Feb 21 (Reuters) - British contractor Interserve, which is in talks with its bankers to secure funding after issuing two profit warnings last year, has decided to close its power business as part of an operational restructuring of its industrial unit.
Outsourcers such as Interserve have been the focus of investor attention since competitor Carillion entered liquidation in January, putting 43,000 jobs at risk.
Interserve, which employs about 80,000 people worldwide, is a major player in the outsourcing industry, managing facilities including washrooms and waste management at most of Britain’s busiest rail stations and some government departments.
Interserve said it had decided to exit its small power business, which performs tasks such as maintaining electricity towers or installing underground cable for energy companies.
“After careful consideration we have decided to close down our power business, as we look to consolidate and centralise our industrial portfolio,” a company spokesperson said in an e-mail.
“We are undergoing an operational restructure within our industrial division.”
Last year, revenue for the power business was about 15 million pounds out of group revenue of 3.3 billion pounds ($4.61 billion).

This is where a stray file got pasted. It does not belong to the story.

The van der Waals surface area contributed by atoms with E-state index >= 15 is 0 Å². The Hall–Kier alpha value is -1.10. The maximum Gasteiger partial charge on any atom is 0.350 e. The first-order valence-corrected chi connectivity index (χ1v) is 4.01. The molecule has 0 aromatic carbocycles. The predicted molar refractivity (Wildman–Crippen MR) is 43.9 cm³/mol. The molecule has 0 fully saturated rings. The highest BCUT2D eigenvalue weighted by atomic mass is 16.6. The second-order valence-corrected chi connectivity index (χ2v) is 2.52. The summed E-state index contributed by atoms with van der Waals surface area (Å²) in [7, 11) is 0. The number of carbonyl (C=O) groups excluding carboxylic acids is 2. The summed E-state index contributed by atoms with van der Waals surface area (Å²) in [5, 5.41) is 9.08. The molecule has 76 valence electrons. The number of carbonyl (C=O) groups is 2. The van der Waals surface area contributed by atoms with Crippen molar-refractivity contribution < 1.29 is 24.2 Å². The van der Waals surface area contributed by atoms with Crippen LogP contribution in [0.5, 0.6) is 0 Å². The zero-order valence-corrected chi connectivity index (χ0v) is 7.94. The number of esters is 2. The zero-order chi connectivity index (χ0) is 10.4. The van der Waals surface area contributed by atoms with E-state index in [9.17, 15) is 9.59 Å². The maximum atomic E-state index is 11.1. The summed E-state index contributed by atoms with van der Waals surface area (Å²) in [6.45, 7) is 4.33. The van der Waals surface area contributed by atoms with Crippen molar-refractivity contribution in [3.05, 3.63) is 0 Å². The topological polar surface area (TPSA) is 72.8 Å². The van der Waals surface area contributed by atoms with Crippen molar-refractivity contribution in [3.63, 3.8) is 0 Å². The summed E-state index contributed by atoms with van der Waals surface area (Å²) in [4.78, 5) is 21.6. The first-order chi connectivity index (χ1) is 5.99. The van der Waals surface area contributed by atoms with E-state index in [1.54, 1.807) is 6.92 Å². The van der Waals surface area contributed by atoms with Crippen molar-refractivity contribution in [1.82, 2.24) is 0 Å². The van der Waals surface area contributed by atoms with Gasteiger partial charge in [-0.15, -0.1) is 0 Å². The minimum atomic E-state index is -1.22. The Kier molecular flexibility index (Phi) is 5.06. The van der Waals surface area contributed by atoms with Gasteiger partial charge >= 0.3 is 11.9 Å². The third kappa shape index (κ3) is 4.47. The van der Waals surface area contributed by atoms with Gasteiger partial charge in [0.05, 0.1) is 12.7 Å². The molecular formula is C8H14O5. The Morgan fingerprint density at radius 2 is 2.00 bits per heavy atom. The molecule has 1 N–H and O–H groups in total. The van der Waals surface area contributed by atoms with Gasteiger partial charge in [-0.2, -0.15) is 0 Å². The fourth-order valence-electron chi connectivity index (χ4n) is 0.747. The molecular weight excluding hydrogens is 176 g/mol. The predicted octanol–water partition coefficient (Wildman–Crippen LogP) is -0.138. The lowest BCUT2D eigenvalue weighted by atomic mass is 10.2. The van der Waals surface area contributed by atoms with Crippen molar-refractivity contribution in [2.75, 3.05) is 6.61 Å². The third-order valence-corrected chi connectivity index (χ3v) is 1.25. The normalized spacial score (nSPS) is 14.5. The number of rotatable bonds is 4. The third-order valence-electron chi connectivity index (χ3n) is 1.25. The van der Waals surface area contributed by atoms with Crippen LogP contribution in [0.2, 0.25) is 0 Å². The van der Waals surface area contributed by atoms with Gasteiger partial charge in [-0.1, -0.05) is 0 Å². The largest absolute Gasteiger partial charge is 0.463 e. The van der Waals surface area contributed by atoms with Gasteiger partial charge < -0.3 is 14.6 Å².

The British contractor said it expected to complete all contracted power work and forecast that the bulk of the projects would be completed by June.
Interserve would run a consultation process until early April for the affected employees, it said, adding that it was working to try and redeploy as many affected people as possible within other parts of its business. A source familiar with the matter said the change would affect 70 people.
The group is also reviewing its contract portfolio and non-trading balance sheet items and is in talks with its lenders to try to secure long-term financing. Its current financing deal runs till March.
Interserve warned of lower annual earnings in September, sending its shares crashing by more than 50 percent. Another profit warning followed in October. However, Interserve said in January that 2018 operating profit would be ahead of forecasts.
Interserve’s problems have been exacerbated by cost overruns in its energy from waste business, which it has already announced plans to wind up. The group is looking to exit other non-core areas and Wednesday’s decision fits into that strategy.
Many British outsourcers such as Capita, Mitie and Interserve have struggled after taking on work at low prices for long-running fixed-rate contracts following the financial crisis. ($1 = 0.7157 pounds) (Reporting by Esha Vaish in Bengaluru; Editing by Adrian Croft)